How might individuals and society address the issues of poverty, homelessness and hunger, and their underlying causes?
NOTE: Prior to this lesson, use the Blue Sky Activity in which students envision a better world. If you already have a Blue Sky display, revisit it before beginning this lesson.
This lesson introduces the students to concepts about homelessness, hunger and philanthropy. The students will listen to a story about a Chinese boy who chooses to give his precious four dollars (“lucky money”) to a homeless man, setting the tone for initial discussions about selflessness, and ways to address hunger, and poverty.
One Forty-Five Minute Class Period
The learner will:
- define homeless as not having a dwelling or structure in which to live in.
- understand that some people don’t have enough food to eat.
- understand the concept of opportunity cost.
As the students enter the room, have each child respond to the following question by placing a mark on a graph.
Teacher Note: The sample below could be drawn on the board, or put on chart paper before students enter.
Did you have a snack before you went to bed last night?
Student number 1 2 3 4 5 6 7 8 9 Yes No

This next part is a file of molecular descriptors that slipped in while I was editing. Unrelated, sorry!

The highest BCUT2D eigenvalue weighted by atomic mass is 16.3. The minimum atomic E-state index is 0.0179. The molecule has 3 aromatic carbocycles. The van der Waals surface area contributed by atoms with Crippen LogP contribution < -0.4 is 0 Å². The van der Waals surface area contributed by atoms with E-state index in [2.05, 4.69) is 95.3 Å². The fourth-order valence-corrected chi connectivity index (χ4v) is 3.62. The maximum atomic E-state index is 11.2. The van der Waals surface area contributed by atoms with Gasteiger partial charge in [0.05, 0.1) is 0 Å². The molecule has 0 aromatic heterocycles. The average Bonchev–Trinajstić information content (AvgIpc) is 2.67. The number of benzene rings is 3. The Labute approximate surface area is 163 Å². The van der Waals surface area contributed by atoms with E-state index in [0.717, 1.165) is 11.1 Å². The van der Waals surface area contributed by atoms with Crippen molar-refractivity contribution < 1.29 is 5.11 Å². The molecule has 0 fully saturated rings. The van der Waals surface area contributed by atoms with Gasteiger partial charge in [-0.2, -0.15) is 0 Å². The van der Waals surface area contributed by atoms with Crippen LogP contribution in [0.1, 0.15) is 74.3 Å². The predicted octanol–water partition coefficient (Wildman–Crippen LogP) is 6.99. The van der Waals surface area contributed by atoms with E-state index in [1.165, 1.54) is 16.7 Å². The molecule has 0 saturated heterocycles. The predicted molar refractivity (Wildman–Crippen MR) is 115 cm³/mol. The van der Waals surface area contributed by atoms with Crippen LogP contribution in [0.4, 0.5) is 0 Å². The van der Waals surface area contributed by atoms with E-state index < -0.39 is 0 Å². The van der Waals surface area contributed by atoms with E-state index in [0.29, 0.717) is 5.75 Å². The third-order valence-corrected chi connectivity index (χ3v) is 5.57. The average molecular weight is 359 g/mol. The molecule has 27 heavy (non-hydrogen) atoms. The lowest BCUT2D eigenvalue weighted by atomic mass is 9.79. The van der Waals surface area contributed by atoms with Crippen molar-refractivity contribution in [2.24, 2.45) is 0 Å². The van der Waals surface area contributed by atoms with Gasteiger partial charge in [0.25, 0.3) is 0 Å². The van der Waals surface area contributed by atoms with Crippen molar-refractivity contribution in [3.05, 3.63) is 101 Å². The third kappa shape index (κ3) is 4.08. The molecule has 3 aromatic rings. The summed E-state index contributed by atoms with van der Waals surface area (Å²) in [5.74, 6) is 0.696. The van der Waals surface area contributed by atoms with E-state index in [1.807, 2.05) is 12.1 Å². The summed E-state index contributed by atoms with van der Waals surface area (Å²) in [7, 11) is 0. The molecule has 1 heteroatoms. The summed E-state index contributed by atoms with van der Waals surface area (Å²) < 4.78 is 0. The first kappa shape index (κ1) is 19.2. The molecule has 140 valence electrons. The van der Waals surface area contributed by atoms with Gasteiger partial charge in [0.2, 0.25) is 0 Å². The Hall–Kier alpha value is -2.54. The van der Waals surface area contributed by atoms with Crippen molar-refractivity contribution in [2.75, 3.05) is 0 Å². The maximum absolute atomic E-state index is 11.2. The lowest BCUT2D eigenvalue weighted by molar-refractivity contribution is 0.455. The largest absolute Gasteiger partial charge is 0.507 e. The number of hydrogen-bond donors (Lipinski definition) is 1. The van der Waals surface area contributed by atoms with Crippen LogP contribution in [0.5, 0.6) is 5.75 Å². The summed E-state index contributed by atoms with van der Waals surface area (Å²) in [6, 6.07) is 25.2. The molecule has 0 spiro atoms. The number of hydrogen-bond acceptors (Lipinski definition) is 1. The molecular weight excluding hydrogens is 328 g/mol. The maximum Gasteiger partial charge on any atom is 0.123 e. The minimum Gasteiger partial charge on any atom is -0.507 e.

- Discuss the student responses on the graph. Allow several students to tell what they had for a snack, where they ate it and who ate with them. Reflect on how they would have felt if they were not able to have a snack when they were hungry.
- Ask students to share a time when they were really hungry. What did they do about it? Be very sensitive to children who may be hungry or even homeless. Ask the students to imagine feeling hungry every night or wondering if there would even be enough food at home for supper.
- Remind the students that a philanthropist is someone who helps others even though he or she has to give something up for him or herself. Give some examples of philanthropy, such as giving food or clothing to someone who is hungry or cold. Tell them that you are going to read aloud a story about a boy who helps a man who not only was hungry but also had no place to live. Ask questions to stimulate their thinking, Where do you think he lived? Where did he get his food?
- Read the book, Sam and the Lucky Money.
- Ask if anyone can tell you why Sam was a philanthropist and what he gave up by giving to the homeless man (opportunity cost). Discuss the benefits of giving for the giver and receiver.
- Possible discussion questions:
Observe participation in class discussion and center activities.
"Understanding Childhood Hunger." Sharing Our Strength http://www.strength.org/childhood_hunger/
Lesson Developed By:Michal Smith
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